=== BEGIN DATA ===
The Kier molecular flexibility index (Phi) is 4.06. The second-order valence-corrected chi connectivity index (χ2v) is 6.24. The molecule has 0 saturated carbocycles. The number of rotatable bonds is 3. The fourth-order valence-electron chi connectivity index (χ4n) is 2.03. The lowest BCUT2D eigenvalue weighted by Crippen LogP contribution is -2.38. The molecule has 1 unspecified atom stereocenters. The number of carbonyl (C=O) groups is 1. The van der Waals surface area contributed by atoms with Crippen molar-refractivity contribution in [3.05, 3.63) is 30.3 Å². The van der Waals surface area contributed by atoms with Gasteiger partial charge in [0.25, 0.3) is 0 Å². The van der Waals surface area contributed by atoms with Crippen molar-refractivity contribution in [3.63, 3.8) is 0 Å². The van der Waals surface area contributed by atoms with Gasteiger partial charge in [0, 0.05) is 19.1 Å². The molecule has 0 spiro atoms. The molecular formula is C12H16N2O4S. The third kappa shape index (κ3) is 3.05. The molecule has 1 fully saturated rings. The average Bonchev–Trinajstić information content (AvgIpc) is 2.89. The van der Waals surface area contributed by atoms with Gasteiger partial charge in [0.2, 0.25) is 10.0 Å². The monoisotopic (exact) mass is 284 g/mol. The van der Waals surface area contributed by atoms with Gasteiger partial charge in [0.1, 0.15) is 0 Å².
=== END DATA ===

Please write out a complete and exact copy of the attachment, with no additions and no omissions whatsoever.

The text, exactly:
The Kier molecular flexibility index (Phi) is 4.06. The second-order valence-corrected chi connectivity index (χ2v) is 6.24. The molecule has 0 saturated carbocycles. The number of rotatable bonds is 3. The fourth-order valence-electron chi connectivity index (χ4n) is 2.03. The lowest BCUT2D eigenvalue weighted by Crippen LogP contribution is -2.38. The molecule has 1 unspecified atom stereocenters. The number of carbonyl (C=O) groups is 1. The van der Waals surface area contributed by atoms with Crippen molar-refractivity contribution in [3.05, 3.63) is 30.3 Å². The van der Waals surface area contributed by atoms with Gasteiger partial charge in [0.25, 0.3) is 0 Å². The van der Waals surface area contributed by atoms with Crippen molar-refractivity contribution in [3.63, 3.8) is 0 Å². The van der Waals surface area contributed by atoms with Gasteiger partial charge in [0, 0.05) is 19.1 Å². The molecule has 0 spiro atoms. The molecular formula is C12H16N2O4S. The third kappa shape index (κ3) is 3.05. The molecule has 1 fully saturated rings. The average Bonchev–Trinajstić information content (AvgIpc) is 2.89. The van der Waals surface area contributed by atoms with Gasteiger partial charge in [0.2, 0.25) is 10.0 Å². The monoisotopic (exact) mass is 284 g/mol. The van der Waals surface area contributed by atoms with Gasteiger partial charge in [0.1, 0.15) is 0 Å².